BSM intern builds relationships with international students during year at WBU
Release Date: April 9, 2009
PLAINVIEW – When Katie Trimble signed on to serve as the intern for Wayland Baptist University’s Baptist Student Ministries office, she knew she was in for a special year. What she didn’t expect, perhaps, is that she would get to “see the world” without ever leaving Plainview, Texas.
A 2008 graduate of Wayland, Trimble stayed on at her alma mater as a year-long volunteer with Go Now Missions through the Baptist General Convention of Texas. And during the year, she’s confirmed her call to minister to college students…with a bit of a twist.
“While we were planning this year, we decided that one big part of my job would be to work with international students, which we really hadn’t done much of before,” Trimble said. “We got lots of ideas from other campuses about what they do, and just sort of started from scratch.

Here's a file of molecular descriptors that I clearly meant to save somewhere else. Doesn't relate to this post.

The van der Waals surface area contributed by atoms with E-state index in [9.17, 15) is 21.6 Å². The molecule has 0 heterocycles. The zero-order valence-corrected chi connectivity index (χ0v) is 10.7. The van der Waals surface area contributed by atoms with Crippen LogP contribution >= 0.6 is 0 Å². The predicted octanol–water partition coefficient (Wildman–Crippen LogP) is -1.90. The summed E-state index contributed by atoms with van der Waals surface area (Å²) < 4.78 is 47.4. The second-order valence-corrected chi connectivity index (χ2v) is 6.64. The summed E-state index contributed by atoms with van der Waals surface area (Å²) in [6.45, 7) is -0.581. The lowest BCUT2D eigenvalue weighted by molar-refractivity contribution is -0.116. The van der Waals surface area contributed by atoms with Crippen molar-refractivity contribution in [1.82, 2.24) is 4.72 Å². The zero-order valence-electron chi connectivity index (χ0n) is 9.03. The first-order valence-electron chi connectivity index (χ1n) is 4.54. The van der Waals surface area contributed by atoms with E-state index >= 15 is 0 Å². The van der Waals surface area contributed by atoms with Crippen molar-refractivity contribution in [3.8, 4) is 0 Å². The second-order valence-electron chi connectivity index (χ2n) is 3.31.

“We wanted to focus on this because it wasn’t a big focus anyone else was doing. We just wanted them to know that we were here for them if they needed anything.”
The effort took on a practical approach as the BSM leadership students and Trimble made themselves available for rides to Wal-Mart or for groceries, help with doctor visits or anything else with which international students often struggle.
“We forget sometimes that many of them don’t have cars or don’t know the lingo here as much as we do,” she said. “They just sometimes need a hand.”
The year started with making contact with all the international students on campus – many of whom are connected in some way with Wayland’s athletic programs – and beginning a series of monthly dinner nights where the students shared dishes from their home countries.
Trimble said that effort was a success from the standpoint of just getting to know the students and letting them share a piece of their own heritage, instead of just acclimating them to American traditions. She said about 20-25 students would participate regularly, with all enjoying the tastes of different nations than their own. And the students can really cook, she added.